Andy Rogozinski
Inland RV Center
Corona, CA
Inland RV Center, In is offline   Reply With Quote
Old 01-18-2011, 07:54 PM   #25
Rivet Master
 
Ag&Au's Avatar
 
Port Orchard , Washington
Join Date: May 2009
Posts: 4,463
Images: 1
One other force

There is one other thing that I have never seen mentioned as a side effect of a weight distribution hitch.

As the bars are tightened (raised), the hitch cup on the trailer and the hitch ball on the truck are being pressed together with increasingly greater force.

I am guessing that it is of the order of a few 10's of pounds or less, and am too lazy to diagram and calculate it, but if carried to extremes, it could over stress the welds attaching the hitch cup to the A frame.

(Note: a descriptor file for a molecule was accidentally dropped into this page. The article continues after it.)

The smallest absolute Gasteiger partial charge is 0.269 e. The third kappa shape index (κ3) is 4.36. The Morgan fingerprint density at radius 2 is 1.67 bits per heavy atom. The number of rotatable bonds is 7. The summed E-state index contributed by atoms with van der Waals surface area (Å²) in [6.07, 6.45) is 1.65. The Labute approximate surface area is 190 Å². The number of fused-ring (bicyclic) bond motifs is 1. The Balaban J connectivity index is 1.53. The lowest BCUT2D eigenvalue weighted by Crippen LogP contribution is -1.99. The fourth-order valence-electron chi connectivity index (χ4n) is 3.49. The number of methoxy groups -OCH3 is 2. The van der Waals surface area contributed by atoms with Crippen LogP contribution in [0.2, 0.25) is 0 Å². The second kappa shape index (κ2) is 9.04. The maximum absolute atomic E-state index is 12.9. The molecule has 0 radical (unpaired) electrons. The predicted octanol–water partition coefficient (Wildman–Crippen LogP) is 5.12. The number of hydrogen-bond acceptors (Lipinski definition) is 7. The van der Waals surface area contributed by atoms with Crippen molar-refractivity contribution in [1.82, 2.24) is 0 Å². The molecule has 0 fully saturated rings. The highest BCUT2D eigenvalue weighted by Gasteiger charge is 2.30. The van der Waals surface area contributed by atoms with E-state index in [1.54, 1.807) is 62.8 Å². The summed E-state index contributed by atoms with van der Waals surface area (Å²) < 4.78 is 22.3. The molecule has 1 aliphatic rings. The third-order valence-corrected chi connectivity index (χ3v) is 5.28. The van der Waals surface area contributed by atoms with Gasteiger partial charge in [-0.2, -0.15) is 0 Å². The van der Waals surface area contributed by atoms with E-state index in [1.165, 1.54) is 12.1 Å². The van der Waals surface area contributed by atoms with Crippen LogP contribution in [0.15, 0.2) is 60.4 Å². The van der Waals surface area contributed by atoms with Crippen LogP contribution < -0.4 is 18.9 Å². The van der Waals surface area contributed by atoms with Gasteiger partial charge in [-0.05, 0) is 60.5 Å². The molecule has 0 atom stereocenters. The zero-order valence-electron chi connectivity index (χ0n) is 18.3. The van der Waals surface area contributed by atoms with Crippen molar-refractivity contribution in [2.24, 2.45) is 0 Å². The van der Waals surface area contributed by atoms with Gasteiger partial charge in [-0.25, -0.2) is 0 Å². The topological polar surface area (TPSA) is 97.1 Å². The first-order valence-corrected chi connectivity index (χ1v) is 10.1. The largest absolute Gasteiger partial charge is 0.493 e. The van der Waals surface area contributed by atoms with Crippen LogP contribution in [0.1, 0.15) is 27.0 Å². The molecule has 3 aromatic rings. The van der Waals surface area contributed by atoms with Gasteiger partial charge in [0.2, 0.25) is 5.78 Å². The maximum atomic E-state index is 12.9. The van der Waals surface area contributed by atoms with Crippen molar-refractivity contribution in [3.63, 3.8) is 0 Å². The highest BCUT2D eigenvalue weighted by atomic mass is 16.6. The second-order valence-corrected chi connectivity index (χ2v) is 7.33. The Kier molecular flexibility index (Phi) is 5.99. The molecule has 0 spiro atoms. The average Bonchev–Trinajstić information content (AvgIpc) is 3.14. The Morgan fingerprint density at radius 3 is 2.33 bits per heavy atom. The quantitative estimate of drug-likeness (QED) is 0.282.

Ken
Ag&Au is offline   Reply With Quote
Old 01-18-2011, 08:01 PM   #26
Vintage Kin
 
Fort Worth , Texas
Join Date: Nov 2006
Posts: 8,014
Images: 1
and again this demonstrates the 1/3 1/3 1/3 equalizing stuff is nonsense,


With a pickup truck. Not with a car. In general.


I think the unibody construction might be scary here too with that much weight on the ball.

I doubt the car is less well-built than a 1960's Chrysler product. All of which were uni-body and had no problems with WDH.

As to surge brake units, both EQUAL-I-ZER and REESE offer WDH compatible with surge brake trailers (mainly sold to big trailerable boat owners).

.
slowmover is offline   Reply With Quote
Old 01-18-2011, 08:06 PM   #27
_
 
. , .
Join Date: Dec 2004
Posts: 8,812
Quote:
Originally Posted by w7ts View Post
There is one other thing that I have never seen mentioned...
hi ken

yeah it's covered in several threads...